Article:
Thursday, June 24, 2010

'Toy' Trilogy

Toy Story
Director: John Lasseter
Voice talent: Tom Hanks, Tim Allen, Don Rickles, John Ratzenberger, Annie Potts, Wallace Shawn, Jim Varney
Released in theaters: 11/22/95
Viewed in theaters: 12/??/95

Oscar nominations:
Best Original Song - Randy Newman for "You've Got a Friend in Me" (Lost to Alan Menken and Stephen Schwartz for "Colors of the Wind" from Pocahontas)
Best Music from a Comedy or Musical - Randy Newman (lost to Menken and Schwartz for Pocahontas)




Toy Story 2
Director: John Lasseter
Voice talent: Tom Hanks, Tim Allen, Joan Cusack, Kelsey Grammar, Wayne Knight
Released: 11/24/99
Viewed in theaters: 12/04/99 and 12/25/99

Oscar nominations:
Best Song - Randy Newman for "When She Loved Me" (lost to Phil Collins for "You'll Be in My Heart" from Tarzan)



Toy Story 3
Director: Lee Unkrich
Voice talent: Tom Hanks, Tim Allen, Joan Cusack, Ned Beatty, Michael Keaton
Released: 6/18/10
Viewed in theaters: 6/23/10


Future Oscar nominations: We all know this is gonna win Best Animated Picture. C'mon.

With the recently released Toy Story 3, I've decided to revisit the first two films and review them along with the third installment, a movie I'm been eagerly anticipating since last winter. It had been quite a few years since I've seen the first two, so it was a joy to re-watch them and it almost felt like I was watching them for the first time again. The computer animation has obviously gotten consistently better in the fifteen years since the first Toy Story was released, but that doesn't diminish the film one bit. The script (which was co-written by Buffy creator Joss Whedon) is still sharp and funny with heart and I can't imagine anyone else doing the voices for the already iconic characters of Woody and Buzz Lightyear than Hanks and Allen.



BTF: Best Toys Forever

In the first movie we're introduced to a slew of toy characters who belong to young Andy. Besides our cowboy sheriff and space ranger heroes, there's Mr. Potato Head (Rickles), a piggy bank (Ratzenberger), a neurotic plastic T-Rex (Shawn), a slinky dog (Varney), a remote control car, plastic green army soldiers, and Little Bo Peep (Potts) who belongs to Andy's little sister.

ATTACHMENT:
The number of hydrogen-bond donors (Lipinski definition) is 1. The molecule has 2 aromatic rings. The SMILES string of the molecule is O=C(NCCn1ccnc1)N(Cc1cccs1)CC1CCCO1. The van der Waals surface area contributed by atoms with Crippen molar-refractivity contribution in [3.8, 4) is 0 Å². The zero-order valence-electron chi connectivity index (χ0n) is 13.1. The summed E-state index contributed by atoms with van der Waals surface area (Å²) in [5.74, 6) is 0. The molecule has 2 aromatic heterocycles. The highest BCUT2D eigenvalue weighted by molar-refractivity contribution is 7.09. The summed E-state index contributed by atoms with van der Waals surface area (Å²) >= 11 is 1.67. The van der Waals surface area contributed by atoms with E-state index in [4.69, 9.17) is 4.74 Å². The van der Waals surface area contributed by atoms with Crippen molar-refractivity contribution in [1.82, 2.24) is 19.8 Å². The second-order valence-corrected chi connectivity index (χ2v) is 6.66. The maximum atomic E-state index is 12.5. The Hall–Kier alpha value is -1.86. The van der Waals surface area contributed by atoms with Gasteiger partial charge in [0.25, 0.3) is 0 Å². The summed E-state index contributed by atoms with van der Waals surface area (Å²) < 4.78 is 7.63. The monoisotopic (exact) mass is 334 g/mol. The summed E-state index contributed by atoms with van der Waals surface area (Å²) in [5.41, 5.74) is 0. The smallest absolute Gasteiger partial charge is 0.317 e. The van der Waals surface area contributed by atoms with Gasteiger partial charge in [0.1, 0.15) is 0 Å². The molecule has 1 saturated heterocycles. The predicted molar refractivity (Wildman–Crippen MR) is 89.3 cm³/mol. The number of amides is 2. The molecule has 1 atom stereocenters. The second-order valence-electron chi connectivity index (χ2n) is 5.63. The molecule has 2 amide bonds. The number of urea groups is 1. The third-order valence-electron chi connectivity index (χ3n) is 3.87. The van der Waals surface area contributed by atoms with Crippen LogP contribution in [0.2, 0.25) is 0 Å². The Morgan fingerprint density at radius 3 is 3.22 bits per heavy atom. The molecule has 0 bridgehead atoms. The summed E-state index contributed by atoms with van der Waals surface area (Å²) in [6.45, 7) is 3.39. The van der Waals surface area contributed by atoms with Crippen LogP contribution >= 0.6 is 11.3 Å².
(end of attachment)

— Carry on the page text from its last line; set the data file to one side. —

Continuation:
Woody has always been Andy's favorite toy, but once Buzz is given to the young boy at his birthday party as a surprise present from his mother, Woody knows his days are numbered. Not only has Buzz taken the coveted spot on the bed while Woody has been demoted to the toy chest, but Buzz is a more modern toy with lots of buttons and gadgets and even has a laser (although Woody will argue it's just a little light bulb) whereas the old-fashioned cowboy utters his favorite sayings with a pull string. Also, all of Andy's cowboy paraphernalia has been replaced with an outerspace theme.

With jealousy taking over, Woody tries to get Buzz stuck behind the desk so Andy can't find him, but ends up tossing him out the window. Feeling guilty, Woody tries to make it right, but both toys have now become lost and are now in the possession of Sid, the mean kid next door who likes to torture his toys by blowing them up or taking them apart and rebuilding them with different parts. The two feuding toys have to find a way to work together to return to their owner, but the clock is ticking because Andy and his family are moving the next day.

There's so many great moments, but my favorite part would have to be when Woody comes alive in front of Sid and he screams and runs into the house where his sister starts tormenting him with her doll.